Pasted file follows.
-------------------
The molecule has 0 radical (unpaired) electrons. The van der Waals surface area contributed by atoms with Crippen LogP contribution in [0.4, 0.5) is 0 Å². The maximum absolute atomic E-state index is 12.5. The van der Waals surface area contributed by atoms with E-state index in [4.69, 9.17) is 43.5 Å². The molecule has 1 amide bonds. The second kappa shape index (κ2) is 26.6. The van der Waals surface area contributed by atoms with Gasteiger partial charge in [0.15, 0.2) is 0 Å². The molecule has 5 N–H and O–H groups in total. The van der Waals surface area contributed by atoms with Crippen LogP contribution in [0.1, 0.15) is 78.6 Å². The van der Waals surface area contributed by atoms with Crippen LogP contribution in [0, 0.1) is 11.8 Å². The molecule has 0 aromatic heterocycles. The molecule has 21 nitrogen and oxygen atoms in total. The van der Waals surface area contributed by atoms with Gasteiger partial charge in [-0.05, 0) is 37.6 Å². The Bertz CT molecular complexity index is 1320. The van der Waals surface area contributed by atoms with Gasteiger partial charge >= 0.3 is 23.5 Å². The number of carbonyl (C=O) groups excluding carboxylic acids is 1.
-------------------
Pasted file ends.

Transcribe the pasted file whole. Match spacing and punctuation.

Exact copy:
The molecule has 0 radical (unpaired) electrons. The van der Waals surface area contributed by atoms with Crippen LogP contribution in [0.4, 0.5) is 0 Å². The maximum absolute atomic E-state index is 12.5. The van der Waals surface area contributed by atoms with E-state index in [4.69, 9.17) is 43.5 Å². The molecule has 1 amide bonds. The second kappa shape index (κ2) is 26.6. The van der Waals surface area contributed by atoms with Gasteiger partial charge in [0.15, 0.2) is 0 Å². The molecule has 5 N–H and O–H groups in total. The van der Waals surface area contributed by atoms with Crippen LogP contribution in [0.1, 0.15) is 78.6 Å². The van der Waals surface area contributed by atoms with Crippen LogP contribution in [0, 0.1) is 11.8 Å². The molecule has 0 aromatic heterocycles. The molecule has 21 nitrogen and oxygen atoms in total. The van der Waals surface area contributed by atoms with Gasteiger partial charge in [-0.05, 0) is 37.6 Å². The Bertz CT molecular complexity index is 1320. The van der Waals surface area contributed by atoms with Gasteiger partial charge >= 0.3 is 23.5 Å². The number of carbonyl (C=O) groups excluding carboxylic acids is 1.